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Alt. Water Transfers

Cover HW Fall 2017

Water sharing and banking, coined "alternative transfer methods" or ATMs, could provide flexibility for stretched water supplies —but not without marked challenges. Read the Fall 2017 issue of Headwaters magazine and explore options to:

  • keep water in farming
  • help municipalities plan ahead
  • share between ag and environmental uses
  • bank water on the Colorado River

Browse articles and find a flipbook of the magazine here.

Connecting the Drops

connectingdropslogo4.1Bringing you the reporting you crave over the radio airways with extras and archives on our website. Visit the audio archives or listen to the latest story on the National Wild and Scenic Rivers Act and the Colorado river that could become the state's second wild and scenic protect river—Deep Creek:

Deep Creek 5 web

Water Education Colorado

Cooperation vs. Competition

Headwaters Cover

This issue of Headwaters magazine chronicles how Colorado has entered into the most comprehensive and public dialogue ever attempted about the state's water future. Citizen roundtables are reaching across hydrologic divides to address questions which have often resulted in division rather than agreement.

Read the articles in text format below, or flip through the magazine online.



Headwaters Beyond the Printed Page

Water Education Colorado goes beyond printed material to help our readers meet and understand the views of IBCC and Basin Roundtable members.

VOICES OF THE IBCC—staff member Kristin Maharg visited with IBCC members in March 2009 to discuss their thoughts on a vision for Colorado's water future, new water supply strategies and the Colorado River compact. Listen to audio selections from these interviews here.

FACES OF THE IBCCAt the March 2009 Interbasin Compact Committee meeting, photographer Kevin Moloney asked participants to create a self-portrait using a remote camera release. We've posted a selection of these images, along with quotes from the magazine.

Rio Grande Basin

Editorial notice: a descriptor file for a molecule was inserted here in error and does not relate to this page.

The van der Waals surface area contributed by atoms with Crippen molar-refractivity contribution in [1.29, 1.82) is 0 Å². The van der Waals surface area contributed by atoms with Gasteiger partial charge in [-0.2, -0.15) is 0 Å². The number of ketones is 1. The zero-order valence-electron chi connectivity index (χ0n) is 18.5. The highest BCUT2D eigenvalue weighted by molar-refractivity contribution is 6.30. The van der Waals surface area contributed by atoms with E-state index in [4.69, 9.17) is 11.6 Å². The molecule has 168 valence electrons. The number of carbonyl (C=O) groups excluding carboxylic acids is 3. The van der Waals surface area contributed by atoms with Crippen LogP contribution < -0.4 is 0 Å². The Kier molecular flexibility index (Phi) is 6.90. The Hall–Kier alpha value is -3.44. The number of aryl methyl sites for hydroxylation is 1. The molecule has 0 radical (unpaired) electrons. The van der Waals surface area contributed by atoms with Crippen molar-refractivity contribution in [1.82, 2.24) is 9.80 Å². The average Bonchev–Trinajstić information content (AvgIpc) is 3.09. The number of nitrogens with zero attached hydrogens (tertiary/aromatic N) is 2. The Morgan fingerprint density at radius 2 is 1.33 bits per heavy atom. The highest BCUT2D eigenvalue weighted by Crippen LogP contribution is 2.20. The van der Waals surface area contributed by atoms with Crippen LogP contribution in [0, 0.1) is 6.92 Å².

by Laurie J. Schmidt

Take a valley surrounded by extensive wilderness and situated between two imposing mountain ranges. Add a small population of about 50,000 people and an economy based almost entirely on agriculture. Then throw in an atypical aquifer system and a major river whose water is partially obligated to users hundreds of miles away. This is the Rio Grande Basin, endowed both with pastoral beauty and a unique set of water issues.

Read more: Rio Grande Basin

North Platte Basin Roundtable

By Jayla Poppleton

From the Mt. Zirkel Wilderness, the North Platte River flows down the Medicine Bow Mountains, through the meadows of North Park and to the Wyoming border, where it exits Colorado through Northgate Canyon. The elevation in the North Park valley never drops below 8,000 feet. At that altitude, the growing season is a mere 60 days, and the agricultural sector consists of growing high-meadow hay and cattle ranching. The largest town in the basin is Walden, with a population of just over 700 people.

Read more: North Platte Basin Roundtable

Metro Roundtable

By Jayla Poppleton

The Metro Roundtable was carved from the South Platte Basin because of its unique demographic and water uses. Anchored by the Mile High City, the metro area includes Golden to the west, Parker to the south, Aurora to the east and Thornton to the north, as well as many others in-between.

Read more: Metro Roundtable

Gunnison Basin Roundtable

By Jayla Poppleton


The Gunnison River is the fifth largest tributary to the Colorado River. It joins the Colorado at Grand Junction, nearly matching the mainstem in volume. During its 180-mile descent, it drops most sharply through the Black Canyon of the Gunnison, a gorge so narrow that sunlight barely kisses its shadowy walls.

Read more: Gunnison Basin Roundtable

Colorado Basin Roundtable

By Jayla Poppleton


The mainstem of the Colorado River flows from its headwaters in Summit and Grand Counties down through the Grand Valley and across the Utah state line. The Colorado Basin Roundtable's concerns include protecting water in the 9,830 square-mile basin for in-basin supplies, determining how much water will be necessary to preserve environmental and recreational values, and providing for a growing population and development in the energy sector while sustaining agriculture as a viable industry.

Read more: Colorado Basin Roundtable

Arkansas Basin Roundtable

The Arkansas River flows from 14,000-foot peaks near Leadville to the plains along the Kansas border before leaving the state to continue its lengthy trip to the Mississippi. Its watershed is the largest in Colorado, covering more than one fourth of the state.

Read more: Arkansas Basin Roundtable

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